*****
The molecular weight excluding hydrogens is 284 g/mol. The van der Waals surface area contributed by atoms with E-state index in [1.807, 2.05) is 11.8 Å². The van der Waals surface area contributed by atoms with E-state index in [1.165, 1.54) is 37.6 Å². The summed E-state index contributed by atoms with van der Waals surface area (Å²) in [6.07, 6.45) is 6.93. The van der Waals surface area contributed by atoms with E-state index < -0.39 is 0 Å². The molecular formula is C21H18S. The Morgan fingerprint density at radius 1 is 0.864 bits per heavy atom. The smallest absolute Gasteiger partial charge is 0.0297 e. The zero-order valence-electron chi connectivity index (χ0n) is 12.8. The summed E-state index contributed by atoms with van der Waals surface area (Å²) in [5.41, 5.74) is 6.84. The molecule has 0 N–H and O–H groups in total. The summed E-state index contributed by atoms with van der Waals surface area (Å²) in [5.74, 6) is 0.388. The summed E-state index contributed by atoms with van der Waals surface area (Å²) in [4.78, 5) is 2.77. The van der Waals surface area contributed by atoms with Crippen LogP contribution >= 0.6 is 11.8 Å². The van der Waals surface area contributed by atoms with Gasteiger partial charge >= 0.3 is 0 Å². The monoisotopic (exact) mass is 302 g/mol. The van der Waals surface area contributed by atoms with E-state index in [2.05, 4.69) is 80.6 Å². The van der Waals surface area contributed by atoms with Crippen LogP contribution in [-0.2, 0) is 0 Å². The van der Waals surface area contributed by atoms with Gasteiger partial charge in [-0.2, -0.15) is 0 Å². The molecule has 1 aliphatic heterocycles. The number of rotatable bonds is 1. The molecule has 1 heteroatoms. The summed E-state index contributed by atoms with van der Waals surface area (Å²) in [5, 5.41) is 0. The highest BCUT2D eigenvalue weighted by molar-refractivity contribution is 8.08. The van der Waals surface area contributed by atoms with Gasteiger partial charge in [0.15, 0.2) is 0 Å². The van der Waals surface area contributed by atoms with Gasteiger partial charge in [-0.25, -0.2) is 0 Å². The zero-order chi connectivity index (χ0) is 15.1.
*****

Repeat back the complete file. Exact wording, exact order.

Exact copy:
The molecular weight excluding hydrogens is 284 g/mol. The van der Waals surface area contributed by atoms with E-state index in [1.807, 2.05) is 11.8 Å². The van der Waals surface area contributed by atoms with E-state index in [1.165, 1.54) is 37.6 Å². The summed E-state index contributed by atoms with van der Waals surface area (Å²) in [6.07, 6.45) is 6.93. The van der Waals surface area contributed by atoms with E-state index < -0.39 is 0 Å². The molecular formula is C21H18S. The Morgan fingerprint density at radius 1 is 0.864 bits per heavy atom. The smallest absolute Gasteiger partial charge is 0.0297 e. The zero-order valence-electron chi connectivity index (χ0n) is 12.8. The summed E-state index contributed by atoms with van der Waals surface area (Å²) in [5.41, 5.74) is 6.84. The molecule has 0 N–H and O–H groups in total. The summed E-state index contributed by atoms with van der Waals surface area (Å²) in [5.74, 6) is 0.388. The summed E-state index contributed by atoms with van der Waals surface area (Å²) in [4.78, 5) is 2.77. The van der Waals surface area contributed by atoms with Crippen LogP contribution >= 0.6 is 11.8 Å². The van der Waals surface area contributed by atoms with Gasteiger partial charge >= 0.3 is 0 Å². The monoisotopic (exact) mass is 302 g/mol. The van der Waals surface area contributed by atoms with E-state index in [2.05, 4.69) is 80.6 Å². The van der Waals surface area contributed by atoms with Crippen LogP contribution in [-0.2, 0) is 0 Å². The van der Waals surface area contributed by atoms with Gasteiger partial charge in [-0.2, -0.15) is 0 Å². The molecule has 1 aliphatic heterocycles. The number of rotatable bonds is 1. The molecule has 1 heteroatoms. The summed E-state index contributed by atoms with van der Waals surface area (Å²) in [5, 5.41) is 0. The highest BCUT2D eigenvalue weighted by molar-refractivity contribution is 8.08. The van der Waals surface area contributed by atoms with Gasteiger partial charge in [0.15, 0.2) is 0 Å². The van der Waals surface area contributed by atoms with Gasteiger partial charge in [-0.25, -0.2) is 0 Å². The zero-order chi connectivity index (χ0) is 15.1.